Capability directory

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Good health case studies

Detection of cancer cells in a microfluidic device

Benjamin Thierry, SA node - University of South Australia
Good health
Breast cancer is the leading cause of cancer-related mortality in women.

Mending broken nerves with a 3D printer

Prof Gordon Wallace and A/Prof Peter Innis Materialsnode
Supporting: Good Health
3D printing is promised to provide a revolution in manufacturing, where everything you buy is personalised, from eye glasses, to jewellery, or bone prosthesis.

Microrobots that swim in human arteries

Prof James Friend, Vic node
Supporting: Good Health
Microrobots are making minimally invasive vascular surgery (MIVS) less risky.

A tiny 240 µm-diameter ultrasonic motor designed to navigate a micro-robot through human arteries has been fabricated at the ANFF. The technology, developed by Professor James Friend of the Melbourne Centre for Nanofabrication,...

Making noise in medical device technology

ANFF Victorian node and Professor James Friend, Monash University
Health
New means treating cancer and autoimmune diseases could be enabled by a nano-bio technology being developed at the ANFF’s Victorian node.

Guerrilla tactics in the war against cancer

ANFF Victorian node Dr Christina Cortez-Jugo, Monash University
ANFF Victoria therapeutic molecules into cancer cells, without harming healthy cells, remains a largely unsolved technological challenge.

Rapid point of care sensor for infectious disease discrimination

Sasi Kandasamy, Vic node with Biodetectors Pty Ltd and the Small Technologies Uptake Program (STUP)
Bead-based technologies are used in many applications including genetic screening, diagnostics, drug discovery and protein analysis. They allow for fast, specific, high-throughput analysis of target molecules.

Focused ion beam milling of biological cells

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Detecting cancer

Douglas Mair and Yang Choon Lim - ANFF Victorian node
The Melbourne Centre for Nanofabricaiton are supporting a project to create a cantilever based biosensor to detect cancer biomarker antibodies.

These cantilevers are to be made from a photoactive material called SU8. MCN houses all the required tools under one roof that allows manufacture and...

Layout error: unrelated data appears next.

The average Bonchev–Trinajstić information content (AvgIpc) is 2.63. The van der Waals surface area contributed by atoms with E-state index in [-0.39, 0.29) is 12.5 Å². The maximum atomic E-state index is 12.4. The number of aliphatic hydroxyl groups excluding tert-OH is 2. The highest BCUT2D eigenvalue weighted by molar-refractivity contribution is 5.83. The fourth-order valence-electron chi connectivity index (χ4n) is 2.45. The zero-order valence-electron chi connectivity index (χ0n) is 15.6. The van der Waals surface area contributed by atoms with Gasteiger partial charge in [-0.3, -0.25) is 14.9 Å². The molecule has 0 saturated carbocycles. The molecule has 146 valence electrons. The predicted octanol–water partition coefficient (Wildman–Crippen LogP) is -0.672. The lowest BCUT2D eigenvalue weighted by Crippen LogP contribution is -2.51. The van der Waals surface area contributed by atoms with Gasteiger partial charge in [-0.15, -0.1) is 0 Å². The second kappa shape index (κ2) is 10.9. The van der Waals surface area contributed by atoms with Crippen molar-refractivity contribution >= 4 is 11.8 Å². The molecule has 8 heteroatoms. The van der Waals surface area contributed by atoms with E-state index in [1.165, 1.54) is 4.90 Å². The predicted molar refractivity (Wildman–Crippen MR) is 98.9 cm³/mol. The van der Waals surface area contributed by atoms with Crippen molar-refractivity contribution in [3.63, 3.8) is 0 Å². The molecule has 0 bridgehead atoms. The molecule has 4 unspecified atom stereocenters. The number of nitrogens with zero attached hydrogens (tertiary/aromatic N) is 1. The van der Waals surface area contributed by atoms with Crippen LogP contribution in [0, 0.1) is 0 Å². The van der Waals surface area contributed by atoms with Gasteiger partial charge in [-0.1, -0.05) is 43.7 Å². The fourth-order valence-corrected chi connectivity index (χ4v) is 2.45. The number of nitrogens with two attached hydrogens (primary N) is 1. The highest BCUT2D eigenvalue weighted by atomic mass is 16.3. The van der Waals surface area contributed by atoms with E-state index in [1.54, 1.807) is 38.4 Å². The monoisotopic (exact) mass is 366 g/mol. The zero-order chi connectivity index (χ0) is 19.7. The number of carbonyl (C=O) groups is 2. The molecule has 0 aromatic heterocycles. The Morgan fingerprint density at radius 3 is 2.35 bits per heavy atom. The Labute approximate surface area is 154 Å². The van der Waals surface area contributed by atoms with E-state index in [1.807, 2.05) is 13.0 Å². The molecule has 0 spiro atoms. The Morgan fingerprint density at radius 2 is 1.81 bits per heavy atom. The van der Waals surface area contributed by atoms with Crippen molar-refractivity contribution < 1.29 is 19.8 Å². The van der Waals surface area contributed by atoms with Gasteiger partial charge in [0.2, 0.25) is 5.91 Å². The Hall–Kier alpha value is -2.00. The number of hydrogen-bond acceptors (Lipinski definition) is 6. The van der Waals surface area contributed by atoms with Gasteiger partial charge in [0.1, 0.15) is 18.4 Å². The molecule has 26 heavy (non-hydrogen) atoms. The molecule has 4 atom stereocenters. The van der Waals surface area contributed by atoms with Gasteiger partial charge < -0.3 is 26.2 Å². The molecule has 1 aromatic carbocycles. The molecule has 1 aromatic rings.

MEMS multi-analyte chemical sensor

WA node - Good health, agriculture
ANFF-WA scientists have developed a platform technology which could be used for the non-invasive detection of lung cancer.

The micro-electro-mechanical-system (MEMS) uses optical waveguides to produce a signal for very high sensitivity cantilever deflection measurements (better than Atomic Force Microscope)...

Microrobots that can swim in your blood

Materials node - Biomedical devices
The possibility of a doctor using tiny robots in your body to diagnose and treat medical conditions is one step closer to becoming reality.

Microrobots would aid greatly in the practice of non-invasive and exploratory surgery by accessing parts of the cardiovascular system in a safer and less invasive way than conventional...

Flu detection in less than an hour

Prof Tanya Monro, OptoFab – commercializing their technology
Biomedical devices
ANFF scientists at the OptoFab node have developed a device which may be able to prevent a bird flu pandemic.

The biosensor, developed by Tanya Monro and Alexandre Francois from the Institute for Photonics and Advanced Sensing (IPAS) at the University of Adelaide,...

Nanopatch

Prof Mark Kendall, ANFF-Q and Vaxxis - Biomedical devices
ANFF has a vital role in the translation of health research into real world applications for the general public. One of the large projects that ANFF-Q is involved in that falls into this category, is the development of the Nanopatch. This research effort, headed by Prof.